Discover the Historical Naples Indian Canal!
A team of archaeologists, including Bob Carr from the Archaeological & Historical Conservancy, followed a backhoe as it dug trenches for a new water line in downtown Naples.
The man-made Indian Canal has been known to scholars since the nineteenth century when it was documented by a survey in 1874.
After months of digging, the backhoe uncovered the Indian Canal at the intersection of 10th Avenue and Gulfshore Boulevard South on November 10, 2011.
Archaeological technician Scott Faulkner scurried into the eight foot deep hole & secured a soil & wood sample that would allow archaeologists a means to obtain a radiocarbon date.
The sample’s oldest organic fraction had an intercept of AD 1670, with newer intercepts dating up to modern times.
Because the sample was recovered from about 1.5 feet above the canal bottom, it’s estimated the canal itself may have been dug around circa AD 1200-1400, when the area was likely under the dominion of the Calusa Indians.
Archaeologists hope to be able to conduct an archaeological dig on a portion of the Indian Canal on city-owned property.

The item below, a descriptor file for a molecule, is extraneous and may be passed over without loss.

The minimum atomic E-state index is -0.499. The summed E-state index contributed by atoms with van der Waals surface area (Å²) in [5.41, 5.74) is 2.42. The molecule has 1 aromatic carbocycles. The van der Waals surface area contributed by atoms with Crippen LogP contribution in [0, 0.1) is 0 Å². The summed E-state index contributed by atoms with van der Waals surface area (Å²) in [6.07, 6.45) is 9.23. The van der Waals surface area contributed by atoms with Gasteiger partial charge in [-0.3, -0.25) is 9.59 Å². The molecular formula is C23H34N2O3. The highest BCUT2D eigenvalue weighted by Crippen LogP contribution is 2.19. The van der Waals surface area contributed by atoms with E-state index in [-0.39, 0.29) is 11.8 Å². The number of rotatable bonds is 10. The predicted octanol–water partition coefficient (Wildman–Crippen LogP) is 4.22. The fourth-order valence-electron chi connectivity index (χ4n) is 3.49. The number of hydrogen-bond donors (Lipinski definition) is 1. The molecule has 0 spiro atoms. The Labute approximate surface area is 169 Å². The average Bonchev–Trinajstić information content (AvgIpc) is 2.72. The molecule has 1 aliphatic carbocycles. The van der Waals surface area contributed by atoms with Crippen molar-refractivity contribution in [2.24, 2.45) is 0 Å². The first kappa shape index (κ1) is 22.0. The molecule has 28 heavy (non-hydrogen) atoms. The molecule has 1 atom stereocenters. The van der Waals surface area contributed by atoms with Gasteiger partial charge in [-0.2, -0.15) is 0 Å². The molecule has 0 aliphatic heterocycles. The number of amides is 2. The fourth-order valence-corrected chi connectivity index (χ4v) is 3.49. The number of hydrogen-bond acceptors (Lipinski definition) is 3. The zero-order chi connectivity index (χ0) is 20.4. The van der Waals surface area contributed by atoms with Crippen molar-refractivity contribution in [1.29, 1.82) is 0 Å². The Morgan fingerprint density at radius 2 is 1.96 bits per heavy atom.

They 1st want to use ground-penetrating radar to dial in the precision location, and then follow up with a controlled dig that will allow more documentation on the exact age of the Indian Canal and its historical significance.
The expert team, working alongside the Naples Backyard History organization, will request that historic markers be placed along the Indian Canal to mark and showcase its path.
* Locating the canal was aided by maps from Mr. Turrell’s book “Naples Waterfront History – Changes in Time.”
** Radiocarbon dating funds provided by Mr. Todd Turrell, Mrs. Lavern N. Gaynor, & NaplesBackyardHistory.org